STOP: Stop Tar Sands Operations Permanently

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Alberta Needs an Energy Plan

Posted by mhudema on July 24, 2008

Albertans deserve a viable energy plan for the future
Nigel Hannaford
Calgary Herald

Say what you like about oilman T. Boone Pickens, and his campaign to cut U.S. oil imports by generating electricity with windmills, and using the natural gas this would free up for transportation fuel: At least, he has a plan.

The question is, does Alberta have an energy plan?

City-owned utility Enmax recently suggested it certainly ought to, and called for the province to look at energy over the 50-year haul.

CEO Gary Holden’s pitch was received politely in government, but a little icily.

For one thing, Holden was effectively inviting the province to reopen a matter it thought it had settled four years ago, namely the regimen of electrical generation and distribution in Alberta.

Second, Alberta Energy has already been told to prepare an energy plan for the province — an overview that goes much beyond Enmax’s focus on electricity — and is supposed to send the first cut to Energy Minister Mel Knight this fall. ‘Scuse us, we’re already on the case.

Still, even if one thinks there may be elements of self-interest in Enmax’s clarion call, there’s still nothing fundamentally wrong with Holden’s question. Indeed, one wonders how many Albertans’ first reaction was, “You mean, we don’t already have a plan?”

At the risk of oversimplifying some formidable complexities, Holden suggested in May that Alberta’s Transmission Regulation should be amended so power-network planners would not be excluded from considering non-grid solutions to meet future power needs.

In other words, if it makes more sense to put a power station near a city than string cables to it from a generator somewhere else, why wouldn’t you do that, and save the huge cost of cables? The answer, according to Holden, is that the Regulation says you have to expand the grid’s carrying capacity, so that any electrical generator can compete for the growing business. But, of course, the consumer could end up paying for lines that didn’t have to be built.

So, you want power in Calgary? Build your power plant near Calgary, not 400 kilometres away. Then, perhaps one wouldn’t have to upgrade that controversial Edmonton to Calgary power line, at vast expense. Or at least, not yet.

But, as an Energy ministry spokesman pointed out however, if taken to its seductive conclusion, such regional generation could stifle competition. Various suppliers might end up “owning” markets, if the capacity of the lines linking them were not expanded with the economy.

Albertans wouldn’t accept a country road between Edmonton and Calgary, and the case for an electricity interstate is comparable. And, regardless of the market, what happens if there’s a need to move power around the province to cope with an emergency?

All this was followed by Holden’s second suggestion, that the Alberta government should take a hard look at how the province will respond over 50 years to what looks increasingly like fundamental shifts in the economics of energy. In the next few years, Alberta must make energy decisions that will establish its direction for decades: Let’s talk about it.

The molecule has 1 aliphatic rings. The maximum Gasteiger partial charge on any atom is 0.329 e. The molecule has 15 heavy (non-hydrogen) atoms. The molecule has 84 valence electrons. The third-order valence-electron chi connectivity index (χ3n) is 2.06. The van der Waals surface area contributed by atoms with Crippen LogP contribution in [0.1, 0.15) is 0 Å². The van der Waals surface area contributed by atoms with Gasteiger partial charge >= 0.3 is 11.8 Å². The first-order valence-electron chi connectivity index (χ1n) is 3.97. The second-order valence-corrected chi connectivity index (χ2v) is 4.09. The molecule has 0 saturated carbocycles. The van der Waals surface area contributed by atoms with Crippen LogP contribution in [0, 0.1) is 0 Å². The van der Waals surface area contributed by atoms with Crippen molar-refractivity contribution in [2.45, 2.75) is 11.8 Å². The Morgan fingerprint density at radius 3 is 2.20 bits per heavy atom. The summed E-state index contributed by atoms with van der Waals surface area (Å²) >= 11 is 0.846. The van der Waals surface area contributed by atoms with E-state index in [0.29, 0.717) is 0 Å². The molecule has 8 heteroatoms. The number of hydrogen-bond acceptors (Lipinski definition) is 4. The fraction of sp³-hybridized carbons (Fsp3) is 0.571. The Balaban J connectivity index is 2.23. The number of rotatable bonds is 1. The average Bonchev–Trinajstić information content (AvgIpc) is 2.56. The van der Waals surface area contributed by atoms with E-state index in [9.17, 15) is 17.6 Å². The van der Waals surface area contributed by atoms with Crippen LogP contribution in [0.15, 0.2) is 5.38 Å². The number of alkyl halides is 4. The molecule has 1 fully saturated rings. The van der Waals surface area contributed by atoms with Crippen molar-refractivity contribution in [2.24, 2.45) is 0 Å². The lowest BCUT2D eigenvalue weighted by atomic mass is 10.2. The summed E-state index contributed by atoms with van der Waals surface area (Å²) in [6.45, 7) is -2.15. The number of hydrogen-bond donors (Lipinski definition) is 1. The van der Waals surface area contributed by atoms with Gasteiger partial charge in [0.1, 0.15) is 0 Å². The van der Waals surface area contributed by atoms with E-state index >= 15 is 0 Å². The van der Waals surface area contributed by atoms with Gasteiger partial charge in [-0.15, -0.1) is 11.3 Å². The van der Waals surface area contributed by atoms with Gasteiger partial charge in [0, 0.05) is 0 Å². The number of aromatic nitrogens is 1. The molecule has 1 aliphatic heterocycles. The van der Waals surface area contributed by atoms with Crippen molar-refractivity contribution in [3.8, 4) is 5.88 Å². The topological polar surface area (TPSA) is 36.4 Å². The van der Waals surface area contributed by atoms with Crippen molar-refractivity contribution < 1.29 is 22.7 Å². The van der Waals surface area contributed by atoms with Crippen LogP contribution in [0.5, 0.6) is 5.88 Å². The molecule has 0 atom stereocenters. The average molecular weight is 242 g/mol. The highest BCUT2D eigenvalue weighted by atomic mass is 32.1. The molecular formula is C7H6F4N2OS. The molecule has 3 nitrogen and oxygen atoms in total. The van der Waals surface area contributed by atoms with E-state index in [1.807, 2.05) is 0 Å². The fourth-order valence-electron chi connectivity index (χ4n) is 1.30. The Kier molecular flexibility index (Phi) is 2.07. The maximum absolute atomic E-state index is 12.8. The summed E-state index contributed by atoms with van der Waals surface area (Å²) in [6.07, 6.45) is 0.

That, at least, should be an easier sell. To listen to Holden one day and Alberta Energy another, is to become persuaded of the need for exactly the kind of public discussion he is asking for.

What the minister is to receive in the fall is the distilled wisdom of the ministry, and the people the ministry talks to. No doubt, it will be solid.

However, it would be surprising if it gave much room to iconoclasts such as Holden. (Or such as Pickens, were there an Alberta clone of him.)

The truth is many Albertans might also have an opinion on questions, such as how the rising costs of oil will impact other types of energy.

How will it affect where people choose to live, what kind of houses they occupy and how they travel? Shall we continue to develop suburbs based on automobile use, or foster high-density downtown living?

What about the price of the natural gas Albertans use to generate peak electricity and heat their homes, now that it is increasingly set by world markets? What does it mean for oilsands producers, who make heavy use of it in their process?

Will the present model of large central power generators connected by overland wires become an anachronism, in the kind of small-is-beautiful world the green lobby has advocated for years? Is that world even feasible? Should Alberta export electricity to the U.S., in which case more lines will certainly be needed?

Coal? Nuclear?

A plan should consider all this, as well as the environmental considerations the government has stipulated.

Sure, planning’s limits are evident: One only has to consider how much use we would still make of a plan written in 1958. One must also accept that for better or worse, somebody has to make a decision and everybody make the best of it.

Still, what we build today we will use for decades. We trust the government intends to open its draft to public review before going to final printing.

If Alberta is to get the energy strategy it needs, the government shouldn’t be afraid to seek the widest counsel in these chaotic times.

© The Calgary Herald 2008

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